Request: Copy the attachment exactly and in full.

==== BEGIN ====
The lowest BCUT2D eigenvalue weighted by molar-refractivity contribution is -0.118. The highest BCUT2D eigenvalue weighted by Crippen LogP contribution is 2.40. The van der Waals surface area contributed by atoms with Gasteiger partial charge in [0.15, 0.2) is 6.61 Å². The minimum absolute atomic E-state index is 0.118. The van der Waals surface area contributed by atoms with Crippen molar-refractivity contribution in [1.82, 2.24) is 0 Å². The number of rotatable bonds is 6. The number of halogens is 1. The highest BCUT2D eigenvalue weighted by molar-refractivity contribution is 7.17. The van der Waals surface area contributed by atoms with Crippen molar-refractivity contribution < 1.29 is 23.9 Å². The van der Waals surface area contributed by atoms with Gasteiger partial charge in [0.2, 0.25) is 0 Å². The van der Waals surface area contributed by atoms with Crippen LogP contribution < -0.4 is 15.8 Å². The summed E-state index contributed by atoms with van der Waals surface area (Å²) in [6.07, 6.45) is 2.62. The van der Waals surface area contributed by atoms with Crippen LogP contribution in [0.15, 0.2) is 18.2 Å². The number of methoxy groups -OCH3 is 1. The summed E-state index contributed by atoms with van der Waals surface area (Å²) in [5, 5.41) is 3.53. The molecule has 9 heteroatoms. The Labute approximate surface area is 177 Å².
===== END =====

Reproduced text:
The lowest BCUT2D eigenvalue weighted by molar-refractivity contribution is -0.118. The highest BCUT2D eigenvalue weighted by Crippen LogP contribution is 2.40. The van der Waals surface area contributed by atoms with Gasteiger partial charge in [0.15, 0.2) is 6.61 Å². The minimum absolute atomic E-state index is 0.118. The van der Waals surface area contributed by atoms with Crippen molar-refractivity contribution in [1.82, 2.24) is 0 Å². The number of rotatable bonds is 6. The number of halogens is 1. The highest BCUT2D eigenvalue weighted by molar-refractivity contribution is 7.17. The van der Waals surface area contributed by atoms with Crippen molar-refractivity contribution < 1.29 is 23.9 Å². The van der Waals surface area contributed by atoms with Gasteiger partial charge in [0.2, 0.25) is 0 Å². The van der Waals surface area contributed by atoms with Crippen LogP contribution < -0.4 is 15.8 Å². The summed E-state index contributed by atoms with van der Waals surface area (Å²) in [6.07, 6.45) is 2.62. The van der Waals surface area contributed by atoms with Crippen LogP contribution in [0.15, 0.2) is 18.2 Å². The number of methoxy groups -OCH3 is 1. The summed E-state index contributed by atoms with van der Waals surface area (Å²) in [5, 5.41) is 3.53. The molecule has 9 heteroatoms. The Labute approximate surface area is 177 Å².